There are some promising drugs in the Alzheimer’s pipeline, but a panel of experts asked to predict the potential financial impact of new treatments was not optimistic that a cure is imminent. Roy Beveridge, an oncologist who is chief medical officer for the insurer Humana, told a group of actuaries this week in Philadelphia that he expected to see cancer cures before drug developers figure out how to stop dementia. Beveridge was part of a panel discussion at the annual health meeting of the Society of Actuaries, which brought more than a thousand number crunchers to the Philadelphia Marriott Downtown. Their job is to predict risks and costs. People with dementia, who can live for years with increasing disability, are especially costly: The United States likely will spend $236 billion this year on their medical care, long-term care, and hospice. As one panelist pointed out, however, much of their care is provided — without pay — by family members. Because of the aging baby-boom generation, the number of people with dementia is likely to nearly triple by 2050 to 13.8 million.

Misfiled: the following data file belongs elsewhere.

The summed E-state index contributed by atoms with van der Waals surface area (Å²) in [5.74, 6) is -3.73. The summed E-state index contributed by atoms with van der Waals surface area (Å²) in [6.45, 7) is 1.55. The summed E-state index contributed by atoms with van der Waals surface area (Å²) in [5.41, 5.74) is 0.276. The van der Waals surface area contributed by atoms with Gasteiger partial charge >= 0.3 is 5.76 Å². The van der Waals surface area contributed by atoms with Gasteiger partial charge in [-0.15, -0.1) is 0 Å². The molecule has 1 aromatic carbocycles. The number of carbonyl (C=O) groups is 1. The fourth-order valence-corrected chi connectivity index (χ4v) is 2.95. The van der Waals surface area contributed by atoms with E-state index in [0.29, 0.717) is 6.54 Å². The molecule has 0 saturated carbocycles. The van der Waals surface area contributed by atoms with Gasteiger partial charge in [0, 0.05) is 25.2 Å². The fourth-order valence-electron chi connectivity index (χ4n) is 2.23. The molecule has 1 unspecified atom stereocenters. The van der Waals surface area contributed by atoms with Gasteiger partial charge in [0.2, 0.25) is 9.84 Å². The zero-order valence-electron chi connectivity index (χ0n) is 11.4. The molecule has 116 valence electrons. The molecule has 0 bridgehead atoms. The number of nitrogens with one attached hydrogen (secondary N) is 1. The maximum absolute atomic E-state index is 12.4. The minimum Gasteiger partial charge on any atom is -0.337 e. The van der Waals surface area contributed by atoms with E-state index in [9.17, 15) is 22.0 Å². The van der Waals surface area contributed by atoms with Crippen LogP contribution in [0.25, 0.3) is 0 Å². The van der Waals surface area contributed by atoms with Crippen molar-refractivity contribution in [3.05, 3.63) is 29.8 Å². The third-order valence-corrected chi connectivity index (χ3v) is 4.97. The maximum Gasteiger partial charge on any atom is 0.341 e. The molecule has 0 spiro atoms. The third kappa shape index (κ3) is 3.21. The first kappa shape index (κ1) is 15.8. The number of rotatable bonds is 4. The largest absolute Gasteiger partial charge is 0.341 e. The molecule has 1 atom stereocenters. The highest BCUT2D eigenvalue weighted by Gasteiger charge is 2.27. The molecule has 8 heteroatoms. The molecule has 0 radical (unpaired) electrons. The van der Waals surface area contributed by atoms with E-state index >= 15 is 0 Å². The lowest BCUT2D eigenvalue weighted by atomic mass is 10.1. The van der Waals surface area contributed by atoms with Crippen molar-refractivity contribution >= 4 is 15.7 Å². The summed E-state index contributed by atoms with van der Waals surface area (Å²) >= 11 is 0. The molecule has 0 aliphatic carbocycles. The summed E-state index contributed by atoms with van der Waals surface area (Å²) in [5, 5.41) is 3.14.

At River City Elder Law, I help my clients plan for the devastating cost of long term care. Please do not hesitate to call me at 502-509-4635 or send me an email at firstname.lastname@example.org to discuss how you can prepare for the possibility that you or a loved one may require long term care in the future.
Source/more: Philadelphia Inquirer